Spatial and temporal alterations in carbon tetrachloride-induced oxidative stress were studied in perfused hepatic microcirculatory units of the rat by digital imaging microscopic fluorography using dichlorofluorescin diacetate, a hydroperoxide-sensitive fluorogenic probe. The surface of the liver loaded with dichlorofluorescin was microscopically visualized, and the fluorescence of dichlorofluorescin (DCF), a highly fluorescent molecule generated by hydroperoxide-mediated oxidation of dichlorofluorescin, was digitally processed. After completing the experiments, fluorescein-labeled albumin was injected into the perfusate to confirm the state of sinusoidal perfusion and the topography of hepatic microangioarchitecture in the area studied. During transportal infusion of carbon tetrachloride, DCF fluorescence was observed predominantly in the pericentral area and was attenuated by pretreatment with SKF-525A, suggesting the involvement of cytochrome P-450. After peaking at the maximum level, the pericentral DCF fluorescence gradually decreased in parallel to the loss of viability, implicating the causal role of intracellular hydroperoxide formation in hepatocellular injury. In retrogradely perfused liver, in which intralobular O2 gradient was reversed, no significant activation of DCF fluorescence was observed among hepatic lobules. It is therefore conceivable that the zonal heterogeneity of carbon tetrachloride-induced lipid peroxidation may depend on at least two factors, sinusoidal oxygenation and the intralobular distribution of cytochrome P-450. Furthermore, development of the current technique will provide a useful method to investigate the microtopography of oxidative stress in organ microcirculatory units.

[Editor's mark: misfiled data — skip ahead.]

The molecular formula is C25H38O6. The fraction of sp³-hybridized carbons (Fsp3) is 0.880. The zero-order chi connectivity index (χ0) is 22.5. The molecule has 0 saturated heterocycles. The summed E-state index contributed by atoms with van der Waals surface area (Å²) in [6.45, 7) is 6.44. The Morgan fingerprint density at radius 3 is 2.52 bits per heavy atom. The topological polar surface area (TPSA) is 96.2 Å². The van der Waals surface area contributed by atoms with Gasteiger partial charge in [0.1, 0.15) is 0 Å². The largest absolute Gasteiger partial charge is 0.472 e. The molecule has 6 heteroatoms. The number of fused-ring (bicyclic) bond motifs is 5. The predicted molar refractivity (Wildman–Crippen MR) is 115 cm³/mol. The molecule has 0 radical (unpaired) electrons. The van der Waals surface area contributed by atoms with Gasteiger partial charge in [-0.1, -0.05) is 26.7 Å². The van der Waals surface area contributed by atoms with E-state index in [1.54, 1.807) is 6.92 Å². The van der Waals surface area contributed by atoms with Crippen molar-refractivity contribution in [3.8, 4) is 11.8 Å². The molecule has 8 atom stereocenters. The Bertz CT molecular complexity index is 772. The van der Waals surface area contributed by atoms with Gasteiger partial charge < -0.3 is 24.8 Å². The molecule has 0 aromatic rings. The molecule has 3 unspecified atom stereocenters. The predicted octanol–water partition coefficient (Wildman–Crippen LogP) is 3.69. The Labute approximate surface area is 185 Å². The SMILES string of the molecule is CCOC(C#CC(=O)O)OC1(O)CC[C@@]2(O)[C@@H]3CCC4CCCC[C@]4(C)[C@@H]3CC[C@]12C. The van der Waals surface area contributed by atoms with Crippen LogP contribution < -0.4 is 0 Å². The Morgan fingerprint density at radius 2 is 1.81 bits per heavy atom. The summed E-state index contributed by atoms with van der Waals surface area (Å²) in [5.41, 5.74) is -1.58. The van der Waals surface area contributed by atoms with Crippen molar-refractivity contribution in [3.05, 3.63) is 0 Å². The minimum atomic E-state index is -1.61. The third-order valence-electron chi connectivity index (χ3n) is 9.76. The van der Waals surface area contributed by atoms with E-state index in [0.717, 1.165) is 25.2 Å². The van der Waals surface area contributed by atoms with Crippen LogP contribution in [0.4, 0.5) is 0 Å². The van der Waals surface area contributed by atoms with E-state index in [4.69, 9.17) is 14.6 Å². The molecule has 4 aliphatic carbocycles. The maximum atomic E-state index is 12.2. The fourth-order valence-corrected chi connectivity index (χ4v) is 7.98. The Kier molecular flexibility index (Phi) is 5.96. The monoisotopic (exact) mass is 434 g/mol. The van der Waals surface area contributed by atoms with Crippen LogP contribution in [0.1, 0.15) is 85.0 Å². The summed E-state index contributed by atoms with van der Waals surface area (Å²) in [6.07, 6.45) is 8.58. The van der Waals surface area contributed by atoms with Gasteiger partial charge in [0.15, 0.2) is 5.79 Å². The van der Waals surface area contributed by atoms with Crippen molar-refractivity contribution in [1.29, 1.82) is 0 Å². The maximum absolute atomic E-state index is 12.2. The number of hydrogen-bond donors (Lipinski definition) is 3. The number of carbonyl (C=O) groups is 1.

|出版ステータス||Published - 1991 1月 1|
ASJC Scopus subject areas